On March 2, 2013, Jessie Gonzalez filed the motion now before the Court, asserting the parties have reached a settlement agreement in the action, and seeking the Court's approval of its terms. (Doc. 26). In essence, the Gonzalez defendants admit that the policy exclusions preclude coverage for the injury. Id at 2.

II. Settlement Approval Standards

No settlement or compromise of "a claim by or against a minor or incompetent person" is effective unless it is approved by the Court. Local Rule 202(b). The purpose of requiring the Court's approval is to provide an additional level of oversight to ensure that the child's interests are protected. Toward this end, a party seeking approval of the settlement must disclose: the age and sex of the minor, the nature of the causes of action to be settled or compromised, the facts and circumstances out of which the causes of action arose, including the time, place and persons involved, the manner in which the compromise amount . . . was determined, including such additional information as may be required to enable the Court to determine the fairness of the settlement or compromise, and, if a personal injury claim, the nature and extent of the injury with sufficient particularity to inform the Court whether the injury is temporary or permanent.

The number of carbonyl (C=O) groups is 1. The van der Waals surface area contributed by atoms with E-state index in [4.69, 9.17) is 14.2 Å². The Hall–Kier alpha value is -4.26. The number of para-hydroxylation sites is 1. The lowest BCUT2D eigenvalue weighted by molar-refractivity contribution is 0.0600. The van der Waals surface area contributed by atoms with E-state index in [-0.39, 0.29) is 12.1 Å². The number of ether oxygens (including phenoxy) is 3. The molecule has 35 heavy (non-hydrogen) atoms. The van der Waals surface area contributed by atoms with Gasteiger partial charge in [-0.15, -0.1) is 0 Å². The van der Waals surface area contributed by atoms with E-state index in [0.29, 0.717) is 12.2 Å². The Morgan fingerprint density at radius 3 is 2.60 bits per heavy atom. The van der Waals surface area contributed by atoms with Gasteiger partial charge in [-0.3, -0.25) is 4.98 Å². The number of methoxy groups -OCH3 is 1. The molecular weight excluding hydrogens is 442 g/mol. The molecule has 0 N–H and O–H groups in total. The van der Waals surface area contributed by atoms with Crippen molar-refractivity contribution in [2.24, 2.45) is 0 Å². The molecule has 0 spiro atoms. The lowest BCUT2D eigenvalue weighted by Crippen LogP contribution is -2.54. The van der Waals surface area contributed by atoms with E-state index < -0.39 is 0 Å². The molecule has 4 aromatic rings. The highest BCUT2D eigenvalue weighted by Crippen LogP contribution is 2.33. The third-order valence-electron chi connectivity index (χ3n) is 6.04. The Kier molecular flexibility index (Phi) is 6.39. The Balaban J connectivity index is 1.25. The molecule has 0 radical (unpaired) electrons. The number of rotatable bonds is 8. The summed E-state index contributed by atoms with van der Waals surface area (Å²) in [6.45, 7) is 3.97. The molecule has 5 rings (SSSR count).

Local Rule 202(b)(2). Generally, federal courts refer to applicable state law in determining whether to approve the settlement of a minor's claims. See e.g., Walden v. Moffett, 2007 U.S. Dist. LEXIS 70507, at *6 (E.D. Cal. Sept. 20, 2007); MAP v. City of Bakersfield, 2009 U.S. Dist. LEXIS 7519, at 2 *5 (E.D. Cal. Jan. 23, 2009); see also Schwarzer, Tashima & Wagstaffe, California Practice Guide: 3